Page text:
Monday, December 3, 2012

Listening to Music While Black

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Jordan Davis was shot to death because his music was too loud. It wasn’t because he was aggressive toward the man who killed him. It wasn’t because Davis had a shotgun; police have found no such gun. No, Jordan Davis, a seventeen year old high school student, was shot because his music was too loud. And, of course, because he was Black.

Davis was shot over the Thanksgiving weekend in a Jacksonville, Florida convenience store parking lot. He and some friends were sitting in an SUV listening to the stereo. Michael Dunn, whose fiance was inside the store, stopped and asked if Davis and his friends could turn down the music.

The teens obliged. When they turned it back up, however, things evidently got heated. Public details are still sketchy, but what’s certain is that Dunn went to his glovebox, pulled out his 9-millimeter, and fired eight times into the SUV. Two of the bullets struck Davis, who was in the back seat, and killed him.

Dunn has been arrested, but his defense team have wasted no time in trying to slander Davis and his friends, in order to paint him as a dangerous thug. They claimed that Davis had rolled down his window and pointed a shotgun at him before opening the door. Once again, no gun has been found, either in his friend’s SUV or in the surrounding area. Dunn is pleading not guilty and claiming immunity under the state’s infamous “stand your ground” law.

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And having a red-faced goon like O'Reilly near your network isn't a good thing either.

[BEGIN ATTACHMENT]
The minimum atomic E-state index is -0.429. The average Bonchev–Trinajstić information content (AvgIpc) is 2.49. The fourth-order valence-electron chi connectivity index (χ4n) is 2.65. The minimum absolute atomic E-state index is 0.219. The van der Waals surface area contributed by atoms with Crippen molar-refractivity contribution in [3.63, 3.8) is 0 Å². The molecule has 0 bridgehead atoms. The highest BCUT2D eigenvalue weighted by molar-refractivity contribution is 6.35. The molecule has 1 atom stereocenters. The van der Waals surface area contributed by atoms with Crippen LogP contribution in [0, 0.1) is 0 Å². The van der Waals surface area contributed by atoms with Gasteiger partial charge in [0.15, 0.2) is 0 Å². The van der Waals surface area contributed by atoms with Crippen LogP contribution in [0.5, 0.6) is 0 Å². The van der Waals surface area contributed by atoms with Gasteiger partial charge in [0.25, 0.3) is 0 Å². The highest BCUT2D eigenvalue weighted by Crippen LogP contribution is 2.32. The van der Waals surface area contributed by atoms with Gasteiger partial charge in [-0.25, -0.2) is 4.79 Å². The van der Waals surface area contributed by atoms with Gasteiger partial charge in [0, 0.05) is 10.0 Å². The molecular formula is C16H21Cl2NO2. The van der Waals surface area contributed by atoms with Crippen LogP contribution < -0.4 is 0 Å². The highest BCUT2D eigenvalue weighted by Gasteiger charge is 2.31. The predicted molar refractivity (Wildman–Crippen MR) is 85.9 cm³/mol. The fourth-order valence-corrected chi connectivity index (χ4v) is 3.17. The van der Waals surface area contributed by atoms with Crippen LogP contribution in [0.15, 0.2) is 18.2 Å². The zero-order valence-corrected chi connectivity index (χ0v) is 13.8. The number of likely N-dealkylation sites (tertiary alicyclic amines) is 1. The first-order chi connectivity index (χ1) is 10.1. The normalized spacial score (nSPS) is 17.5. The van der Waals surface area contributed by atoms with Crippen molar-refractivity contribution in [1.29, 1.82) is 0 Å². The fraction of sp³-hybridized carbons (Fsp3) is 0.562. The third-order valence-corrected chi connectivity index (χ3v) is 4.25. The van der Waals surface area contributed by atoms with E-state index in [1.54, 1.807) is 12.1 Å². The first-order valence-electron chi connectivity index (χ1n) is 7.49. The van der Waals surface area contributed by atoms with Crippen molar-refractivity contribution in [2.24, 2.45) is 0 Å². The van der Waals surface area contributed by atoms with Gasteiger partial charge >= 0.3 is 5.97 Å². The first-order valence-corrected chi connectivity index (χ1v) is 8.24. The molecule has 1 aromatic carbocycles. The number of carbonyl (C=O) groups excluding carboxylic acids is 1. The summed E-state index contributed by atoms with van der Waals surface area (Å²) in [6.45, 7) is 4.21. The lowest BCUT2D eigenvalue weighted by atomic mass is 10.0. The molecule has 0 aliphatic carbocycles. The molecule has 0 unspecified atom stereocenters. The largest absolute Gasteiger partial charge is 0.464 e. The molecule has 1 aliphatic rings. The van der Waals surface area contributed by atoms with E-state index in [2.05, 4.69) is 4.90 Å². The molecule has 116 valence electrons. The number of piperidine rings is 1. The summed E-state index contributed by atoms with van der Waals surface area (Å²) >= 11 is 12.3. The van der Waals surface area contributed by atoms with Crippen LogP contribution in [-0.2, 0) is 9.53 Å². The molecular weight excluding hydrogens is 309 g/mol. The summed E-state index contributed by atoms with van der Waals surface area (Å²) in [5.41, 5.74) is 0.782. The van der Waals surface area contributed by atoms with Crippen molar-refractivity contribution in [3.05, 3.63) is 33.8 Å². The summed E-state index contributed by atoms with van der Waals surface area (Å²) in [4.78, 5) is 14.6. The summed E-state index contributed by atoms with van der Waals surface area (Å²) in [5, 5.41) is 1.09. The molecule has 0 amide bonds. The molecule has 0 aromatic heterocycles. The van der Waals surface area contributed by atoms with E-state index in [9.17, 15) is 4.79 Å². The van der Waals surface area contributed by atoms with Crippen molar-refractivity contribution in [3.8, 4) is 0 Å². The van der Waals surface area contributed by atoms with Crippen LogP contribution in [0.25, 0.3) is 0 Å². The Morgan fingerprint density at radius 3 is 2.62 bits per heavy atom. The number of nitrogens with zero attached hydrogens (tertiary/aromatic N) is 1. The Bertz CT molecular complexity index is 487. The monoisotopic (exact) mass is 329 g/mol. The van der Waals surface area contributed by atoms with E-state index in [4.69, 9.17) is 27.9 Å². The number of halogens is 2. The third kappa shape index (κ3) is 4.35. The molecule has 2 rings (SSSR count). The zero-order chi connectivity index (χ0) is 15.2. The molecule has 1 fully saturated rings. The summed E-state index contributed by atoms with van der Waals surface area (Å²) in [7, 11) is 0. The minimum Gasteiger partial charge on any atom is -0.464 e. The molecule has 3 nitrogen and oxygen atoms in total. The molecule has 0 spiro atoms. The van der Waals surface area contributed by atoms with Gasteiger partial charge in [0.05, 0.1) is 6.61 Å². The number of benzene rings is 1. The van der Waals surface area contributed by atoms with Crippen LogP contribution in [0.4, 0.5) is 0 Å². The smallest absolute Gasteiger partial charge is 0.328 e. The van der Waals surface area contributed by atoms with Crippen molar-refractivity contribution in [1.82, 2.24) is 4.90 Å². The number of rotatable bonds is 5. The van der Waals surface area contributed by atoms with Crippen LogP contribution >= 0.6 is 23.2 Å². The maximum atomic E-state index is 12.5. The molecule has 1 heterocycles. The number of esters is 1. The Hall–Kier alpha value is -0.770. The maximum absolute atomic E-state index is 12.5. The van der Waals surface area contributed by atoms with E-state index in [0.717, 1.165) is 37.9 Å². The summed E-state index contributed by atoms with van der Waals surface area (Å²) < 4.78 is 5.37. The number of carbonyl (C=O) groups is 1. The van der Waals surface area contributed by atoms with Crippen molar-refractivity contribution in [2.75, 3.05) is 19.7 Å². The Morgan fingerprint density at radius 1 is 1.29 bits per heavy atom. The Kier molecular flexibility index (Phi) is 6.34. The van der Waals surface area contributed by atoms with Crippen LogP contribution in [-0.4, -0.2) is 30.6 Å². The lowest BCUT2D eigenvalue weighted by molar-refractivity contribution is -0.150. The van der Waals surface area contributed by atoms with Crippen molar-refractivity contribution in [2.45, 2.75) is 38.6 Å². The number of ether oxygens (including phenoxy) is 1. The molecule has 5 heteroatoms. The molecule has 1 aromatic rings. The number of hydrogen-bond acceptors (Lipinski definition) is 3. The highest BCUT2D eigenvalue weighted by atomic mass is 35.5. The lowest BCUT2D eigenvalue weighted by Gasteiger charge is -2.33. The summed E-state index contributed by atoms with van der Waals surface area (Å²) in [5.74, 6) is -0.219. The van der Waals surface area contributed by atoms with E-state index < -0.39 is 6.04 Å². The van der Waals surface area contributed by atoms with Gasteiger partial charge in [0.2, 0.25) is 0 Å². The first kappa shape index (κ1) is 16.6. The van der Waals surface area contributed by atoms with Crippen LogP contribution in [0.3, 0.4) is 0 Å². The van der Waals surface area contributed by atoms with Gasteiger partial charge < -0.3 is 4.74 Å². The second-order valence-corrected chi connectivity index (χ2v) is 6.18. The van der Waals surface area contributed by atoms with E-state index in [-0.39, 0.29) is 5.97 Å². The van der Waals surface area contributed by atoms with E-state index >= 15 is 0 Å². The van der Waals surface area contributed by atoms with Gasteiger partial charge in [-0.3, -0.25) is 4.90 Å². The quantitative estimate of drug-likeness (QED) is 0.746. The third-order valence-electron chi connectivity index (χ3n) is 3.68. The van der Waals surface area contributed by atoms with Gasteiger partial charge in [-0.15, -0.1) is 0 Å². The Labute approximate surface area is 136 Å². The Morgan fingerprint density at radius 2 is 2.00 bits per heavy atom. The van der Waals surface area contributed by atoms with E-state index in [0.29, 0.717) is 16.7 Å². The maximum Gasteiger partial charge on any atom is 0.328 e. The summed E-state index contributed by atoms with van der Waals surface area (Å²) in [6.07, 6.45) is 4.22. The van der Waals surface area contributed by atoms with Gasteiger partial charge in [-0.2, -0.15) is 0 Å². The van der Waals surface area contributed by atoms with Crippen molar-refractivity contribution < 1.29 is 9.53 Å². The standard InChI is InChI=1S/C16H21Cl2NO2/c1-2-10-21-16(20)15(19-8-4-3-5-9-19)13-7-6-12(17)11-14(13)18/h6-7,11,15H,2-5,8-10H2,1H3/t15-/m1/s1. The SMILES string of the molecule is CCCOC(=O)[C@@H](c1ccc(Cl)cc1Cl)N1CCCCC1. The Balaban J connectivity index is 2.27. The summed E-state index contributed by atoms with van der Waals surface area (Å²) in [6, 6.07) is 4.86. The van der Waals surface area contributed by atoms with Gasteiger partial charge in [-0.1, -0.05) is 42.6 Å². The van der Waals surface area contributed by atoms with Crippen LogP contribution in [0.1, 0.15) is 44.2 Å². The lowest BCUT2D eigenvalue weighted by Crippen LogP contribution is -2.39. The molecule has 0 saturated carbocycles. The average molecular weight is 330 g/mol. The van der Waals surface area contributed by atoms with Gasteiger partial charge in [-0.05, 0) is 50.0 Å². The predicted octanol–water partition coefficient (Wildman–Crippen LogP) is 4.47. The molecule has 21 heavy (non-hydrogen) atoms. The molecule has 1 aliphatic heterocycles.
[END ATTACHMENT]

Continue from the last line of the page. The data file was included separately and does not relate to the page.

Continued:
It’s a script we’ve heard recited so many times before. Parallels have rightly been drawn between Davis’ murder and that of Trayvon Martin this past February. Both involve apparently unarmed, seventeen year old Black males, profiled by an armed, white self-appointed vigilante.

And, significantly enough, both involved some kind of cultural marker so often used in racist America to deem Blacks a “threat.” In Martin’s case it was a hoodie pulled up over his head. For Davis, loud music is evidently enough to signify you as a potential murderer.

Invoking Emmett Till, MSNBC’s Melissa Harris-Perry put it succinctly: “Then, it was a whistle at a white woman. Now, it’s a hooded sweatshirt or music being played loudly from a car.”

None of the coverage of Davis’ murder has revealed what artist or song was blasting out the car’s speakers. But it doesn’t take a genius to figure out what kind of music raises the umbrage of a forty-five year old white gun collector in Florida.

People like Michael Dunn obviously don’t exist in a vacuum. They exist in the midst of a hodgepodge of ideas constantly swirling around all forms of culture, including (and perhaps most especially) surrounding “urban” music genres like R&B or rap. Despite raking in untold billions for record labels, the styles are still looked upon with suspicion by a segment of mainstream (read: white) America. In fact, it seems that as many of the most right-wing ideas are pushed to the margins, their most prominent spokespeople have become increasingly vicious in their scapegoating of hip-hop.

Take, for example, Bill O’Reilly. The nut-job face of Fox News loves -- seriously, loves -- to go after hip-hop culture. Over the years he’s scapegoated Snoop Dogg, Common, Jay-Z, Ludacris, Nas, Lupe Fiasco and other rappers on his show. More recently he’s used wide support for Obama among rap’s most famous as a way to paint the prez as the great enabler of food stamps and welfare.